**Now, let’s look at the worst-case scenario.**

**Worst Case Scenario:** 6% return with an Expense Ratio of 0.5%

Investment | Rs 1,00,000 |

Time Period | 5 years |

Average Return | 6% p.a |

Expense Ratio | 0.50% |

Year | Start of the Year | Return % | Return Amount | Expenses | End of the Year |
---|---|---|---|---|---|

1 | 1,00,000 | 6% | 6,000 | 500 | 1,05,500 |

2 | 1,05,500 | 6% | 6,330 | 528 | 1,11,303 |

3 | 1,11,303 | 6% | 6,678 | 557 | 1,17,424 |

4 | 1,17,424 | 6% | 7,045 | 587 | 1,23,882 |

5 | 1,23,882 | 6% | 7,433 | 619 | 1,30,696 |

You can see here that with a low expense ratio, even in a worst-case situation where the market returns are not investor friendly you still pay only 13% as the investment manager’s commission unlike 50% when the expense ratio was 1.5%.

### Now witness the Magic of Compounding

**Let’s look at these scenarios when you invest for a slightly longer time period, say 10 years**

#### Illustration III: Assuming an investment of Rs 1,00,000 for a period of 10 years with expense ratios varying from 0.2% to 2.5% and an average return of 10%

We have done a similar analysis like what we did above and found some interesting results, here too

Expense Ratio | 2.5% | 1.5% | 0.5% | 0.2% |
---|---|---|---|---|

Expenses for 10 years | 35,368 | 22,253 | 7,780 | 3,157 |

Return Before Tax | 1,06,103 | 1,26,098 | 1,47,823 | 1,54,697 |

Return After Tax (30% slab) | 74,272 | 88,269 | 1,03,476 | 1,08,288 |

The difference in return before tax for expense ratios of 0.2% and 2.5% (Rs 1,54,000 – Rs 1,06,103) is **approximately Rs 50,000**. There is a pre-tax difference of **almost 50% of the total amount invested **(Rs 1,00,000) when your time period changes to 10 years.

### Let’s compare ULIP and Index Mutual Fund

**We increased the amount to Rs 5,00,000 to better compare with ULIPs**

#### Illustration IV: Assuming an investment of Rs 5,00,000 for a period of 10 years with expense ratios varying from 0.2% to 2.5% and an average return of 10%.

Generally, ULIPs would be for an investment of 5 lacs, spread across 5 years (1 lac each year). For simplicity, we are assuming a lump sum amount of 5 lacs deposited at the beginning of year 1 and withdrawn after 10 years. We found some interesting results here too.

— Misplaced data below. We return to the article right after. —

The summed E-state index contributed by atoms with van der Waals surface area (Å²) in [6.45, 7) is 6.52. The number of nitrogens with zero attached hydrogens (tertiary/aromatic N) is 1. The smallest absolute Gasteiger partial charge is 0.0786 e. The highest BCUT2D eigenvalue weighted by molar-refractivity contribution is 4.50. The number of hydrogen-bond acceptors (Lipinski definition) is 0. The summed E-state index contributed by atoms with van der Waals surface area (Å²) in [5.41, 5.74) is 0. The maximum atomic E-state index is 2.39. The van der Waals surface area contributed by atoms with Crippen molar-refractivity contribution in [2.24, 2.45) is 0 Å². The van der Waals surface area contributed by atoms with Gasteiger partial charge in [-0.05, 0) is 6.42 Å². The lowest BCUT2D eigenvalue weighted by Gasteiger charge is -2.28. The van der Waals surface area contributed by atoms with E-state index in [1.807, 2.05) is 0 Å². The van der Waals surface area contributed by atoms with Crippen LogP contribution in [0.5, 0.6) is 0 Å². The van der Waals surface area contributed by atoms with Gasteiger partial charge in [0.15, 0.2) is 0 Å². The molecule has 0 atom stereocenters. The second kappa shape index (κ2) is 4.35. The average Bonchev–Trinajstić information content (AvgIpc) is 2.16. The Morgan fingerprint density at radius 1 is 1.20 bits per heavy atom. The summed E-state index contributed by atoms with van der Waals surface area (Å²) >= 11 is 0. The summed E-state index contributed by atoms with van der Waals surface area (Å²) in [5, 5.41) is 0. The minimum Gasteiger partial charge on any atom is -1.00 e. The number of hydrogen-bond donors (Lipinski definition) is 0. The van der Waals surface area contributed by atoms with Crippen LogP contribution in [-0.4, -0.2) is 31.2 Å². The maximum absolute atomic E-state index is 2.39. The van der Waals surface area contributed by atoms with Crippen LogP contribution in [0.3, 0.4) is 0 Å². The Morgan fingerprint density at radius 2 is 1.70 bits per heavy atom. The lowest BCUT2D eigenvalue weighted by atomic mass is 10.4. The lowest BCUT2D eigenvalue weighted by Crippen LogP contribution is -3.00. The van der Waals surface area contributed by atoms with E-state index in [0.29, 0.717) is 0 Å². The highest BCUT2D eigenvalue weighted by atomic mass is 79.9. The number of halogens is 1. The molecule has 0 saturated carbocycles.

Expense Ratio | 2.5% | 1.5% | 0.5% | 0.2% |
---|---|---|---|---|

Expenses for 10 years | 1,76,839 | 1,11,263 | 38,901 | 15,785 |

Return Before Tax | 5,30,516 | 6,30,492 | 7,39,114 | 7,73,484 |

Return After Tax (30% slab) | 3,71,361 | 4,41,344 | 5,17,380 | 5,41,439 |

Interestingly, you can see here that the return with an expense ratio of 0.2% is close to double the return with an expense ratio of 2.5%. You might be wondering that ULIP is tax-free, but even after excluding the tax component, the after-tax return of an index mutual fund (Rs 5,41,439) with an expense ratio of 0.2% is higher than the tax-free return (Rs 5,30,516) from ULIP that charges an expense ratio of 2.5.

Note: We are not against ULIPs, many ULIP plans charge an expense ratio lower than 2.5% (close to 2%), and ULIP also offers insurance apart from just investment returns. This article is intended for those people who are evaluating them purely from an investment point of view. We would like to shed some light on how they should evaluate the underlying expense ratios while comparing various investment options to choose the right one for them.

### Conclusion

Expense Ratio plays a vital role in the choice of your investment vehicle and should be researched thoroughly to ensure you do not end up just paying commission at the cost of your **compounded returns**.

### Our Recommendation

**To understand this better and to gain more perspective on the beauty of index funds and the magic of compounding we recommend you The Little Book of Common Sense Investing: The Only Way to Guarantee Your Fair Share of Stock Market Returns by John C. Bogle, founder of Vanguard group that pioneered Low-Cost Index Mutual Funds. It’s definitely worth the read!**

* Disclaimer: We are not recommending a specific class of instrument here, our endeavour here is to educate the retail investor on how a meagre difference in expense ratio could have a large impact on the overall returns over a period of time*.